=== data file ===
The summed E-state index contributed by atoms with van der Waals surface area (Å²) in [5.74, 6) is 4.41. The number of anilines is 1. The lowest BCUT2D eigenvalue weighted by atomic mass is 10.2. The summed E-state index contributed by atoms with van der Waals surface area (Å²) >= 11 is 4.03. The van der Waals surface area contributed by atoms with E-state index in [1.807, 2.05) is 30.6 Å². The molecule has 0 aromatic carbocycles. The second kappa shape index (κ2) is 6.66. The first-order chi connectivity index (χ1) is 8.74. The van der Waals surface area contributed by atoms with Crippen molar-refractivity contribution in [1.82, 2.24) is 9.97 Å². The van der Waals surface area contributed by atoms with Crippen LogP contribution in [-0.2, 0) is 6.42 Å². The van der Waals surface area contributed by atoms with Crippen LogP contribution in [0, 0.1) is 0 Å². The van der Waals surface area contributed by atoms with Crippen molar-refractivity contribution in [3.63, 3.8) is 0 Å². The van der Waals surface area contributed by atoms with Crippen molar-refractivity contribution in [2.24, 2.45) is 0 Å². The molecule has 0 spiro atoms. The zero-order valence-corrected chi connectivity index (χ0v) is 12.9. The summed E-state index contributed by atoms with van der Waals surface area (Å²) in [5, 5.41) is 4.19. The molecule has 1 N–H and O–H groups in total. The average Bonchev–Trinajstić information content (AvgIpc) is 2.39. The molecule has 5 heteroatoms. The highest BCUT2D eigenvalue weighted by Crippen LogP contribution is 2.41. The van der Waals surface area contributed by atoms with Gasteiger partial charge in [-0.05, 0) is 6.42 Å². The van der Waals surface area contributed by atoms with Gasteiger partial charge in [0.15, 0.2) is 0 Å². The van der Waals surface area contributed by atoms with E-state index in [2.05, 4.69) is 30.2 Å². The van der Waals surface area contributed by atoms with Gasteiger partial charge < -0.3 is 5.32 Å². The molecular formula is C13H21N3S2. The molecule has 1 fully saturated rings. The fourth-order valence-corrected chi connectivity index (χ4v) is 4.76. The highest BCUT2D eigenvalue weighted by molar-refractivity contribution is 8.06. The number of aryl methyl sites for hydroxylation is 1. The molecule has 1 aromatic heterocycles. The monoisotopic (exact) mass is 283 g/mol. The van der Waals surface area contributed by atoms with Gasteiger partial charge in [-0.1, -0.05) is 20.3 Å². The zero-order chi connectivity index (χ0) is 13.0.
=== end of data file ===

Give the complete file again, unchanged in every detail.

The summed E-state index contributed by atoms with van der Waals surface area (Å²) in [5.74, 6) is 4.41. The number of anilines is 1. The lowest BCUT2D eigenvalue weighted by atomic mass is 10.2. The summed E-state index contributed by atoms with van der Waals surface area (Å²) >= 11 is 4.03. The van der Waals surface area contributed by atoms with E-state index in [1.807, 2.05) is 30.6 Å². The molecule has 0 aromatic carbocycles. The second kappa shape index (κ2) is 6.66. The first-order chi connectivity index (χ1) is 8.74. The van der Waals surface area contributed by atoms with Crippen molar-refractivity contribution in [1.82, 2.24) is 9.97 Å². The van der Waals surface area contributed by atoms with Crippen LogP contribution in [-0.2, 0) is 6.42 Å². The van der Waals surface area contributed by atoms with Crippen LogP contribution in [0, 0.1) is 0 Å². The van der Waals surface area contributed by atoms with Crippen molar-refractivity contribution in [3.63, 3.8) is 0 Å². The van der Waals surface area contributed by atoms with Crippen molar-refractivity contribution in [2.24, 2.45) is 0 Å². The molecule has 0 spiro atoms. The zero-order valence-corrected chi connectivity index (χ0v) is 12.9. The summed E-state index contributed by atoms with van der Waals surface area (Å²) in [5, 5.41) is 4.19. The molecule has 1 N–H and O–H groups in total. The average Bonchev–Trinajstić information content (AvgIpc) is 2.39. The molecule has 5 heteroatoms. The highest BCUT2D eigenvalue weighted by Crippen LogP contribution is 2.41. The van der Waals surface area contributed by atoms with Gasteiger partial charge in [-0.05, 0) is 6.42 Å². The van der Waals surface area contributed by atoms with Gasteiger partial charge in [0.15, 0.2) is 0 Å². The van der Waals surface area contributed by atoms with E-state index in [2.05, 4.69) is 30.2 Å². The van der Waals surface area contributed by atoms with Gasteiger partial charge < -0.3 is 5.32 Å². The molecular formula is C13H21N3S2. The molecule has 1 fully saturated rings. The fourth-order valence-corrected chi connectivity index (χ4v) is 4.76. The highest BCUT2D eigenvalue weighted by molar-refractivity contribution is 8.06. The number of aryl methyl sites for hydroxylation is 1. The molecule has 1 aromatic heterocycles. The monoisotopic (exact) mass is 283 g/mol. The van der Waals surface area contributed by atoms with Gasteiger partial charge in [-0.1, -0.05) is 20.3 Å². The zero-order chi connectivity index (χ0) is 13.0.